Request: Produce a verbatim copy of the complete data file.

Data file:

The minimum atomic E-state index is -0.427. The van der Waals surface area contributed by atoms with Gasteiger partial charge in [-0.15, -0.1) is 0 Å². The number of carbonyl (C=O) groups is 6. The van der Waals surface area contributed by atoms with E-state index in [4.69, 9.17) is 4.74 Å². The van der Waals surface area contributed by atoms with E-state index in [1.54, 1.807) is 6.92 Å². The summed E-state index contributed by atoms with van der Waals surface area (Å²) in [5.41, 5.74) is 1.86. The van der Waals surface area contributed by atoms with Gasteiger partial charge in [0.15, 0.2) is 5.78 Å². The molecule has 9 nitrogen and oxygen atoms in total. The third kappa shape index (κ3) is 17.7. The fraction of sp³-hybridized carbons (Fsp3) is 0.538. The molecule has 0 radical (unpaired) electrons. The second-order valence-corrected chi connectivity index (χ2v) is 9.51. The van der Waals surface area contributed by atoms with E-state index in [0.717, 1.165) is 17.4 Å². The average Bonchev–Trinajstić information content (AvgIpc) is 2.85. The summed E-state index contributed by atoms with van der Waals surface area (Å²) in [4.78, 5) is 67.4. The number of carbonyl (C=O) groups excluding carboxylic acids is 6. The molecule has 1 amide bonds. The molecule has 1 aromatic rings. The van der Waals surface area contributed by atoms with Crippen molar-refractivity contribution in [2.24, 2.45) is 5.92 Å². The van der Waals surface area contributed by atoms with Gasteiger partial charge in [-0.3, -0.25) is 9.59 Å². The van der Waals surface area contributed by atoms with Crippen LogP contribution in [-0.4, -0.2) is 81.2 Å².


The minimum atomic E-state index is -0.427. The van der Waals surface area contributed by atoms with Gasteiger partial charge in [-0.15, -0.1) is 0 Å². The number of carbonyl (C=O) groups is 6. The van der Waals surface area contributed by atoms with E-state index in [4.69, 9.17) is 4.74 Å². The van der Waals surface area contributed by atoms with E-state index in [1.54, 1.807) is 6.92 Å². The summed E-state index contributed by atoms with van der Waals surface area (Å²) in [5.41, 5.74) is 1.86. The van der Waals surface area contributed by atoms with Gasteiger partial charge in [0.15, 0.2) is 5.78 Å². The molecule has 9 nitrogen and oxygen atoms in total. The third kappa shape index (κ3) is 17.7. The fraction of sp³-hybridized carbons (Fsp3) is 0.538. The molecule has 0 radical (unpaired) electrons. The second-order valence-corrected chi connectivity index (χ2v) is 9.51. The van der Waals surface area contributed by atoms with E-state index in [0.717, 1.165) is 17.4 Å². The average Bonchev–Trinajstić information content (AvgIpc) is 2.85. The summed E-state index contributed by atoms with van der Waals surface area (Å²) in [4.78, 5) is 67.4. The number of carbonyl (C=O) groups excluding carboxylic acids is 6. The molecule has 1 amide bonds. The molecule has 1 aromatic rings. The van der Waals surface area contributed by atoms with Crippen molar-refractivity contribution in [2.24, 2.45) is 5.92 Å². The van der Waals surface area contributed by atoms with Gasteiger partial charge in [-0.3, -0.25) is 9.59 Å². The van der Waals surface area contributed by atoms with Crippen LogP contribution in [-0.4, -0.2) is 81.2 Å².